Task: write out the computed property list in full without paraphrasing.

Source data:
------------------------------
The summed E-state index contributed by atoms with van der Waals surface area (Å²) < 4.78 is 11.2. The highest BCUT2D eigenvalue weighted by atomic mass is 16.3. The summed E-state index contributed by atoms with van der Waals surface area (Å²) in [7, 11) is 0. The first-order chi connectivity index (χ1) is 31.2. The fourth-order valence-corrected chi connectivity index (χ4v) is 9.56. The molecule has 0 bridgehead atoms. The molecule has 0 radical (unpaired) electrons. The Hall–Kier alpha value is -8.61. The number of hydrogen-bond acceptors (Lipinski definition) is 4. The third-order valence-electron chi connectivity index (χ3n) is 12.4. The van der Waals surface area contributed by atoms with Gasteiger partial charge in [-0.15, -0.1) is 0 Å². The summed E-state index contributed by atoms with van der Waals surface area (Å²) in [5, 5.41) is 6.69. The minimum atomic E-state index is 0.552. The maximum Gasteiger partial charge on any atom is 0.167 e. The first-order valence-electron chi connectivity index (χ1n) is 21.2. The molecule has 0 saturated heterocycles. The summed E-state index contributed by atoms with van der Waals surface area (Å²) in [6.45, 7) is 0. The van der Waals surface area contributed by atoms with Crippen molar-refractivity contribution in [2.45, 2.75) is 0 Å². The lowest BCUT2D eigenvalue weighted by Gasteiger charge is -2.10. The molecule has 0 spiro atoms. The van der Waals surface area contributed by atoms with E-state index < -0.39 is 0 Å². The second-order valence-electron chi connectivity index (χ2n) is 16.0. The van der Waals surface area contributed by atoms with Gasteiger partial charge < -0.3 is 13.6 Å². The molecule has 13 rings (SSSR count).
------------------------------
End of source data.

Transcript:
The summed E-state index contributed by atoms with van der Waals surface area (Å²) < 4.78 is 11.2. The highest BCUT2D eigenvalue weighted by atomic mass is 16.3. The summed E-state index contributed by atoms with van der Waals surface area (Å²) in [7, 11) is 0. The first-order chi connectivity index (χ1) is 31.2. The fourth-order valence-corrected chi connectivity index (χ4v) is 9.56. The molecule has 0 bridgehead atoms. The molecule has 0 radical (unpaired) electrons. The Hall–Kier alpha value is -8.61. The number of hydrogen-bond acceptors (Lipinski definition) is 4. The third-order valence-electron chi connectivity index (χ3n) is 12.4. The van der Waals surface area contributed by atoms with Gasteiger partial charge in [-0.15, -0.1) is 0 Å². The summed E-state index contributed by atoms with van der Waals surface area (Å²) in [5, 5.41) is 6.69. The minimum atomic E-state index is 0.552. The maximum Gasteiger partial charge on any atom is 0.167 e. The first-order valence-electron chi connectivity index (χ1n) is 21.2. The molecule has 0 saturated heterocycles. The summed E-state index contributed by atoms with van der Waals surface area (Å²) in [6.45, 7) is 0. The van der Waals surface area contributed by atoms with Crippen molar-refractivity contribution in [2.45, 2.75) is 0 Å². The lowest BCUT2D eigenvalue weighted by Gasteiger charge is -2.10. The molecule has 0 spiro atoms. The van der Waals surface area contributed by atoms with E-state index < -0.39 is 0 Å². The second-order valence-electron chi connectivity index (χ2n) is 16.0. The van der Waals surface area contributed by atoms with Gasteiger partial charge < -0.3 is 13.6 Å². The molecule has 13 rings (SSSR count).